Children love making this spooky skeleton and it allows for TONS of opportunities to practice requesting! It also provides fine motor practice and a bit of a sensory experience since the glue tends to get on your fingertips. Useful tips: - Being prepared beforehand helps the activity go smoothly. Cut about 7-8 Q-tips in half so you have smaller pieces ready. Either print a skull out to use or have a white crayon on hand to draw one. - To decrease frustration, it may be easier if your child requests glue and you squeeze it on the paper. Then they can place the q-tip in the proper position. If they insist on putting the glue on the paper themselves, you can always assist them!
Materials: paper, glue, q-tips, skull picture OR white crayon
Target Vocabulary: Nouns: paper, glue, q-tips, body parts, skeleton, Verbs: want, need, help, glue, cut, push, put Pronouns: I, you, we. your, he/she, him/her (depending on the gender of your skeleton) Adjectives: more, big, small, spooky, scary, sticky, fun, nice, Questions: Where, What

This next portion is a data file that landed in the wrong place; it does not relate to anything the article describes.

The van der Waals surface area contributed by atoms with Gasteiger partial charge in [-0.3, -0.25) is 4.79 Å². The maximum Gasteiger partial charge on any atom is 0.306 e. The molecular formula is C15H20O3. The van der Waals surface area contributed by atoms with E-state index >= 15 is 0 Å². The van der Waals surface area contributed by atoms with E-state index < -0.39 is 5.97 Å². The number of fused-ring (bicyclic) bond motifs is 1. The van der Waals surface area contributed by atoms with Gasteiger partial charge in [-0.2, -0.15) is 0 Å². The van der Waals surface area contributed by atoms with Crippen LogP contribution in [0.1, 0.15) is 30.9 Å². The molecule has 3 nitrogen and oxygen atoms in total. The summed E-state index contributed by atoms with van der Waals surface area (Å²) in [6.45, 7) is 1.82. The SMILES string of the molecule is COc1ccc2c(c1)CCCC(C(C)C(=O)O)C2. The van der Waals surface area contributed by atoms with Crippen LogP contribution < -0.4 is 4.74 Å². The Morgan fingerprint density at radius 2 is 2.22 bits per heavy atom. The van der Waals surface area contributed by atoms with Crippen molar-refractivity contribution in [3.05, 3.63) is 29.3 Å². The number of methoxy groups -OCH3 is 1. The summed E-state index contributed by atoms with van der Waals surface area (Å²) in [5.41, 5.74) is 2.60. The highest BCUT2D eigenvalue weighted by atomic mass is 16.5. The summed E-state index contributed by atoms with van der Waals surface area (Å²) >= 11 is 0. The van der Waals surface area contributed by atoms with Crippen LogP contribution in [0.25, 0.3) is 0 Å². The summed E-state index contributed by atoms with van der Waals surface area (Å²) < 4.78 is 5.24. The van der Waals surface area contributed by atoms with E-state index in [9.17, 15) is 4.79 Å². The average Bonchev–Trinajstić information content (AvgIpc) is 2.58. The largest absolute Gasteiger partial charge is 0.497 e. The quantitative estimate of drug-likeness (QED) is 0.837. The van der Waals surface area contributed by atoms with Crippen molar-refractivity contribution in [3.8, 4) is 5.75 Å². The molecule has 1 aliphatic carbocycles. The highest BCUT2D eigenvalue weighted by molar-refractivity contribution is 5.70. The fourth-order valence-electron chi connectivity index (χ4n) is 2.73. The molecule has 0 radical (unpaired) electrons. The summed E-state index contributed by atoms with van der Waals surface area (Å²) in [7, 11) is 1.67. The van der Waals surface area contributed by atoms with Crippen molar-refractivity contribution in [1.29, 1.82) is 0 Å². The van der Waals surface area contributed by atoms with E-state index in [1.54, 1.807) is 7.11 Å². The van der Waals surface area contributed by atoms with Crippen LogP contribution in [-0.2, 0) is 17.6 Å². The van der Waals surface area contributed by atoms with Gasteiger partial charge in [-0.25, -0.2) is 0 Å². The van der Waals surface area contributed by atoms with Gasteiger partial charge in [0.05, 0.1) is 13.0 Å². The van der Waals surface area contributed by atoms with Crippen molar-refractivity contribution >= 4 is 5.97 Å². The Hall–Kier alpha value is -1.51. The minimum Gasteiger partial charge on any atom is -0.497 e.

Instructions: 1. Gather all materials and tell your child you will be making a skeleton. Keep the picture above handy so they can refer to the model. 2. As per usual, you want to encourage requesting by keeping materials slightly out of reach so your child has to ask for "more q-tips" or "more glue." 3. If your child struggles with fine motor tasks, picking up and placing the q-tips can be challenging. Encourage them to ask for help. 4. You can help your child identify and label body parts both on their own body and on the skeleton. Help your kiddo feel some of their bones and label them before placing the q-tips on the craft. (i.e. "Do you feel these bones back here? They make up your spine or your back bone. Let's put a back bone on your skeleton.) 5. You can also help your child add details to their requests by having them specify the size of the q-tip they need. You can ask what size they would like ("Do you think we need a big or small q-tip for the foot?") or just give them the incorrect size so they must ask for the q-tip that will fit. 6. Especially if your child is on the spectrum, pronouns can be very challenging to learn, Modeling the proper use of them is key and this activity provides many opportunities for that. Decide what gender your skeleton is in the beginning so you can model he/she and her/him. (i.e. "WE are going to make a skeleton." "HE needs more bones." "WOW! Look at her!" "I love YOUR work." ) 7. You can also model the use of questions such as, "What do we need now?" or "Where should we put this Q-tip?" 8.